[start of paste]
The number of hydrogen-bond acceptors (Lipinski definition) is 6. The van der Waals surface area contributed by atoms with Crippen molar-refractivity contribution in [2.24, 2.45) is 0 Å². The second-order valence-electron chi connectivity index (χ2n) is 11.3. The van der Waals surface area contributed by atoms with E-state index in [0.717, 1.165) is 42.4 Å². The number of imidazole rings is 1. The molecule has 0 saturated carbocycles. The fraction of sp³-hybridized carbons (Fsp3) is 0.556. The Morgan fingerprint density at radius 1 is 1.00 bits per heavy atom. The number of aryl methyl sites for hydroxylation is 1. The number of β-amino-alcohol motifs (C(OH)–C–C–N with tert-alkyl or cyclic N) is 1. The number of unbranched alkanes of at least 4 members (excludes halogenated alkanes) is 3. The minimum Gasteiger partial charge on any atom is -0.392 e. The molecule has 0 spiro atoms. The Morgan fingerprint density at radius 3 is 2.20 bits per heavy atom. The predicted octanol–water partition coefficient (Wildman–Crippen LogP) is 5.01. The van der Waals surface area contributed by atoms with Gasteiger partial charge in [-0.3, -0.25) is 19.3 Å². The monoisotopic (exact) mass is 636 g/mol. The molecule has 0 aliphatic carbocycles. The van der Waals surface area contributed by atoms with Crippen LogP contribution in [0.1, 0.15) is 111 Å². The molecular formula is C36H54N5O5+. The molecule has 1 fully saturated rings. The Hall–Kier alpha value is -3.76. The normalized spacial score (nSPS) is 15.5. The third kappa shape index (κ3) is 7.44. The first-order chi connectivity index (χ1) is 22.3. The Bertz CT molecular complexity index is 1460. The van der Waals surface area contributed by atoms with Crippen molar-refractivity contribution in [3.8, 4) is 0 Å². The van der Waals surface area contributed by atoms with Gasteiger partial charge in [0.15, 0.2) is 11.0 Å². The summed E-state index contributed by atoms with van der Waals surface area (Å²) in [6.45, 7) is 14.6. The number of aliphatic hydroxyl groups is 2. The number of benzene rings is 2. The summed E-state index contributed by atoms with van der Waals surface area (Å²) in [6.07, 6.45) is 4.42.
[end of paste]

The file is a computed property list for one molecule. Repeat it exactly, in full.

The number of hydrogen-bond acceptors (Lipinski definition) is 6. The van der Waals surface area contributed by atoms with Crippen molar-refractivity contribution in [2.24, 2.45) is 0 Å². The second-order valence-electron chi connectivity index (χ2n) is 11.3. The van der Waals surface area contributed by atoms with E-state index in [0.717, 1.165) is 42.4 Å². The number of imidazole rings is 1. The molecule has 0 saturated carbocycles. The fraction of sp³-hybridized carbons (Fsp3) is 0.556. The Morgan fingerprint density at radius 1 is 1.00 bits per heavy atom. The number of aryl methyl sites for hydroxylation is 1. The number of β-amino-alcohol motifs (C(OH)–C–C–N with tert-alkyl or cyclic N) is 1. The number of unbranched alkanes of at least 4 members (excludes halogenated alkanes) is 3. The minimum Gasteiger partial charge on any atom is -0.392 e. The molecule has 0 spiro atoms. The Morgan fingerprint density at radius 3 is 2.20 bits per heavy atom. The predicted octanol–water partition coefficient (Wildman–Crippen LogP) is 5.01. The van der Waals surface area contributed by atoms with Gasteiger partial charge in [-0.3, -0.25) is 19.3 Å². The monoisotopic (exact) mass is 636 g/mol. The molecule has 0 aliphatic carbocycles. The van der Waals surface area contributed by atoms with Crippen LogP contribution in [0.1, 0.15) is 111 Å². The molecular formula is C36H54N5O5+. The molecule has 1 fully saturated rings. The Hall–Kier alpha value is -3.76. The normalized spacial score (nSPS) is 15.5. The third kappa shape index (κ3) is 7.44. The first-order chi connectivity index (χ1) is 22.3. The Bertz CT molecular complexity index is 1460. The van der Waals surface area contributed by atoms with Crippen molar-refractivity contribution in [3.8, 4) is 0 Å². The van der Waals surface area contributed by atoms with Gasteiger partial charge in [0.15, 0.2) is 11.0 Å². The summed E-state index contributed by atoms with van der Waals surface area (Å²) in [6.45, 7) is 14.6. The number of aliphatic hydroxyl groups is 2. The number of benzene rings is 2. The summed E-state index contributed by atoms with van der Waals surface area (Å²) in [6.07, 6.45) is 4.42.